The Industrial Gases sector services a large number of industry sectors including metals, the oil and gas industry, LNG, solar, chemicals, manufacturing, medical, electronics, transportation, glass, agriculture, food and beverages. The industry has evolved to include the supply of a wide variety of gases ranging from oxygen, nitrogen, argon, carbon dioxide, hydrogen, and helium to chemical gases such as acetylene, ethylene oxide, and nitrous oxide. Industrial gas suppliers now also supply a variety of exotic gases and provide specialty gases with ever-higher levels of purity. The industry has faced a significantly changing business environment in recent years due to outside forces ranging from increased demand for medical oxygen to the growing importance of hydrogen as an energy source.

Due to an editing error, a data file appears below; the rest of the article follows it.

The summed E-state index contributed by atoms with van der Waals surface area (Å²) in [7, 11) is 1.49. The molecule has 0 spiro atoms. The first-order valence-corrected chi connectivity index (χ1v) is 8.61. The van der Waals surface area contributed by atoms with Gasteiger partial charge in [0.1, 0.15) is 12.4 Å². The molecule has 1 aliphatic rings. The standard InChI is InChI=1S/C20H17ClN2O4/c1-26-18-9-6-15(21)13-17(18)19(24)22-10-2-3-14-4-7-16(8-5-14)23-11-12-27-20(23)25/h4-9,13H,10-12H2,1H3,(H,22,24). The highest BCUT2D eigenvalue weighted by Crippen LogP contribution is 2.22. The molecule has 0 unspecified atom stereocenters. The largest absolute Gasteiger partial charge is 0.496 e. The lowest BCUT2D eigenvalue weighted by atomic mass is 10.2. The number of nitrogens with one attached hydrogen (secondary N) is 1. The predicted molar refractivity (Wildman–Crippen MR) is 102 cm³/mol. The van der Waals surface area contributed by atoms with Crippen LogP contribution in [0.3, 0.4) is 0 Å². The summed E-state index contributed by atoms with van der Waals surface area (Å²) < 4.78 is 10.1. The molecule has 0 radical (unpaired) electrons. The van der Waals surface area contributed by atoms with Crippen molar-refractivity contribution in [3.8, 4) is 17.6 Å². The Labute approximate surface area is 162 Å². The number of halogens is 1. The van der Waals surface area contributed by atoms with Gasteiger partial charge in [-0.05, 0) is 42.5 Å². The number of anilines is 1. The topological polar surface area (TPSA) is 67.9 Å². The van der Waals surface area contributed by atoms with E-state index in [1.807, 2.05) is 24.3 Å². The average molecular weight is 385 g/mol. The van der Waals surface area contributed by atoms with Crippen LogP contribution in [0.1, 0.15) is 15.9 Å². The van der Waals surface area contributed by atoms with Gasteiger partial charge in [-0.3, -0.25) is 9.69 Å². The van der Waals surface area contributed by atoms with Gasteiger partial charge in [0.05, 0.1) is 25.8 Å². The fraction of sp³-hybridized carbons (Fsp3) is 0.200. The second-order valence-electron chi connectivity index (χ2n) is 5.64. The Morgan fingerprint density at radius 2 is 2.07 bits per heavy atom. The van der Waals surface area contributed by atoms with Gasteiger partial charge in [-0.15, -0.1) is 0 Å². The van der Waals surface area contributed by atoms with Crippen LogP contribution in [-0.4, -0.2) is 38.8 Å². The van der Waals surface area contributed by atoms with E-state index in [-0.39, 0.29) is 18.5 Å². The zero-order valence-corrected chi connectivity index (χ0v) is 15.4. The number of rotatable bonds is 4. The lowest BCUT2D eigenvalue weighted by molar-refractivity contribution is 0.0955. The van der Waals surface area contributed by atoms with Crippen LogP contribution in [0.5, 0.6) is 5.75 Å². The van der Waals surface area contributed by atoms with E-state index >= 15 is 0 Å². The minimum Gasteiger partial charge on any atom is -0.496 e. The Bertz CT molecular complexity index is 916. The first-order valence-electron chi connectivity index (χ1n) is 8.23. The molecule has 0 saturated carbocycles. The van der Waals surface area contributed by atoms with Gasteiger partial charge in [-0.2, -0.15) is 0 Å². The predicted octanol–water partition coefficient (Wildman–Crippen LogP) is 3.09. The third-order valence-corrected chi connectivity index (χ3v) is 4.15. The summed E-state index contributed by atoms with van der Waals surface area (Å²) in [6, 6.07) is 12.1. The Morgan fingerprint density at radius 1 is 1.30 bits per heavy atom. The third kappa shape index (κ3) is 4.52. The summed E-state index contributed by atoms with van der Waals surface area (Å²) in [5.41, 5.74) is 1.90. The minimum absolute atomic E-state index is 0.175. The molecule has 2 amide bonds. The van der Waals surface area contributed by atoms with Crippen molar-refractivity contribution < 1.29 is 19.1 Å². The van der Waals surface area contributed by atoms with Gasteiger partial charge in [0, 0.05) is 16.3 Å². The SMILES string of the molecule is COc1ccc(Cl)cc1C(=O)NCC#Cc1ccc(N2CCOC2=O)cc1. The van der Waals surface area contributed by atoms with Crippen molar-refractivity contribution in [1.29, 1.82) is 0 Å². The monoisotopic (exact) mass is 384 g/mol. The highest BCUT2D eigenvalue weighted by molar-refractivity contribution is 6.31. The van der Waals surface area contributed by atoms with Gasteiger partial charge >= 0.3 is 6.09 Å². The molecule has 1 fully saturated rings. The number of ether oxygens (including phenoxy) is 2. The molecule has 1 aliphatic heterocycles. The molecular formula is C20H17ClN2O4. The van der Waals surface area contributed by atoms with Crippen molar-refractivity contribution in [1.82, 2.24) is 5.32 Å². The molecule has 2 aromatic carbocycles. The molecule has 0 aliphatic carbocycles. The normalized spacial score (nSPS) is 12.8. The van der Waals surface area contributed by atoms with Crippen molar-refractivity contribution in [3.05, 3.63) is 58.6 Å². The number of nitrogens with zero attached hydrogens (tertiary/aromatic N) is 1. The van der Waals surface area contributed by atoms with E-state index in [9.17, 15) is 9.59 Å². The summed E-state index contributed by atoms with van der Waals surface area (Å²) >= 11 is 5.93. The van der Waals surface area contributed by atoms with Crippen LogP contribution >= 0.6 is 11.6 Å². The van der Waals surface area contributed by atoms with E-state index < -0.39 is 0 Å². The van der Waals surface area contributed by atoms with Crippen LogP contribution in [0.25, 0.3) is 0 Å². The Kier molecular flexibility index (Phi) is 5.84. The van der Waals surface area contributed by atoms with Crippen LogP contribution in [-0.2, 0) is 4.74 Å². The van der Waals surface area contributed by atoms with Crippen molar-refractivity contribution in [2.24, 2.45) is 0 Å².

Companies directly involved in the supply of industrial gases range from large multinational companies producing a variety of gases on a global scale to small and medium-sized gas suppliers focused on regions, product types, and end markets. The industry’s supply includes equipment manufacturers who supply storage vessels, portable tanks, valves, vaporizers, pumps, and associated processing and handling equipment, companies who construct and service plants, and transporters of industrial gases. The US has seen significant investment in industrial gas supply driven by the petrochemical industry in recent years. However, as petrochemical construction declines, new growth will be driven by other industries. Food grade growth should continue as companies look to meet consumers’ demand for preservative reduction, without further compromising supply chains. As the country’s growing industrial gases infrastructure continues to age, companies that repair, service, and allow producers to increase efficiency are growing in importance. The industrial gas industry remains one of the most capital-intensive sub-sectors of the chemical industry. Transportation and distribution of industrial gases are typically expensive as the physical properties of industrial gases require specialized shipping equipment, including in some cases the need for refrigeration. Industrial gas companies may also seek to convert private fleets to common carriers due to increasing challenges in the trucking market. Finally, industrial gas companies and their suppliers need to identify their role in the hydrogen market, as rapid growth in demand for hydrogen as an energy source disrupts traditional hydrogen supply chains as new energy-focused players enter the market.